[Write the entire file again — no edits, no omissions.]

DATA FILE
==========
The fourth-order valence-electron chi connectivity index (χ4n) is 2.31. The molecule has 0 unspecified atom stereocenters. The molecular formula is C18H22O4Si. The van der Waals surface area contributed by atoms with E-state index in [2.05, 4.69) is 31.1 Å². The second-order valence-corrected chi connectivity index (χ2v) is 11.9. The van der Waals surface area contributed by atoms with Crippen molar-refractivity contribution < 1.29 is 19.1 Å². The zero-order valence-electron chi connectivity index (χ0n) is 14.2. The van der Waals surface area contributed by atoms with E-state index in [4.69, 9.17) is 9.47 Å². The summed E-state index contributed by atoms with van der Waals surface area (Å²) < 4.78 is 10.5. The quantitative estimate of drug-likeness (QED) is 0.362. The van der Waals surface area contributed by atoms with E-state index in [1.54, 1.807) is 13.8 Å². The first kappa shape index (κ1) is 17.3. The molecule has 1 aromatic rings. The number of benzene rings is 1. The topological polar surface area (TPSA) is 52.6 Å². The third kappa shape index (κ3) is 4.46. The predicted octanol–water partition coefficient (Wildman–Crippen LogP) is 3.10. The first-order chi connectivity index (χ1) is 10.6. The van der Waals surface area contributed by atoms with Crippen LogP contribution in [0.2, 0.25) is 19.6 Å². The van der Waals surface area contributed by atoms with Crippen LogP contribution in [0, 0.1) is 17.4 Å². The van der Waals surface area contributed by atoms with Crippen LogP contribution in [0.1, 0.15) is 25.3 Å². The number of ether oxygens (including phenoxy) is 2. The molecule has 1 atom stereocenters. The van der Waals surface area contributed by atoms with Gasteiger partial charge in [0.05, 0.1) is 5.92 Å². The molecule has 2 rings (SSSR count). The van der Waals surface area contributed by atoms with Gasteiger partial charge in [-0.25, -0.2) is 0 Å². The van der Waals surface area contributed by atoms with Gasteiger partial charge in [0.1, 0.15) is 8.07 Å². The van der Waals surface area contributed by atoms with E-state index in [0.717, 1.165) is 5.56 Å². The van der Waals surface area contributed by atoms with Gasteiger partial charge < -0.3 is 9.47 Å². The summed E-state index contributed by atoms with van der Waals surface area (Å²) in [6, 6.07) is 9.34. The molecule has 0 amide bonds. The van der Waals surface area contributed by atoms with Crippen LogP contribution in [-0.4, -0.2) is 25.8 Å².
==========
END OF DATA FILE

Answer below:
The fourth-order valence-electron chi connectivity index (χ4n) is 2.31. The molecule has 0 unspecified atom stereocenters. The molecular formula is C18H22O4Si. The van der Waals surface area contributed by atoms with E-state index in [2.05, 4.69) is 31.1 Å². The second-order valence-corrected chi connectivity index (χ2v) is 11.9. The van der Waals surface area contributed by atoms with Crippen molar-refractivity contribution < 1.29 is 19.1 Å². The zero-order valence-electron chi connectivity index (χ0n) is 14.2. The van der Waals surface area contributed by atoms with E-state index in [4.69, 9.17) is 9.47 Å². The summed E-state index contributed by atoms with van der Waals surface area (Å²) < 4.78 is 10.5. The quantitative estimate of drug-likeness (QED) is 0.362. The van der Waals surface area contributed by atoms with E-state index in [1.54, 1.807) is 13.8 Å². The first kappa shape index (κ1) is 17.3. The molecule has 1 aromatic rings. The number of benzene rings is 1. The topological polar surface area (TPSA) is 52.6 Å². The third kappa shape index (κ3) is 4.46. The predicted octanol–water partition coefficient (Wildman–Crippen LogP) is 3.10. The first-order chi connectivity index (χ1) is 10.6. The van der Waals surface area contributed by atoms with Crippen LogP contribution in [0.2, 0.25) is 19.6 Å². The van der Waals surface area contributed by atoms with Crippen LogP contribution in [0, 0.1) is 17.4 Å². The van der Waals surface area contributed by atoms with Crippen LogP contribution in [0.1, 0.15) is 25.3 Å². The number of ether oxygens (including phenoxy) is 2. The molecule has 1 atom stereocenters. The van der Waals surface area contributed by atoms with Gasteiger partial charge in [0.05, 0.1) is 5.92 Å². The molecule has 2 rings (SSSR count). The van der Waals surface area contributed by atoms with Gasteiger partial charge in [-0.25, -0.2) is 0 Å². The van der Waals surface area contributed by atoms with Gasteiger partial charge in [0.1, 0.15) is 8.07 Å². The van der Waals surface area contributed by atoms with E-state index in [0.717, 1.165) is 5.56 Å². The van der Waals surface area contributed by atoms with Gasteiger partial charge < -0.3 is 9.47 Å². The summed E-state index contributed by atoms with van der Waals surface area (Å²) in [6, 6.07) is 9.34. The molecule has 0 amide bonds. The van der Waals surface area contributed by atoms with Crippen LogP contribution in [-0.4, -0.2) is 25.8 Å².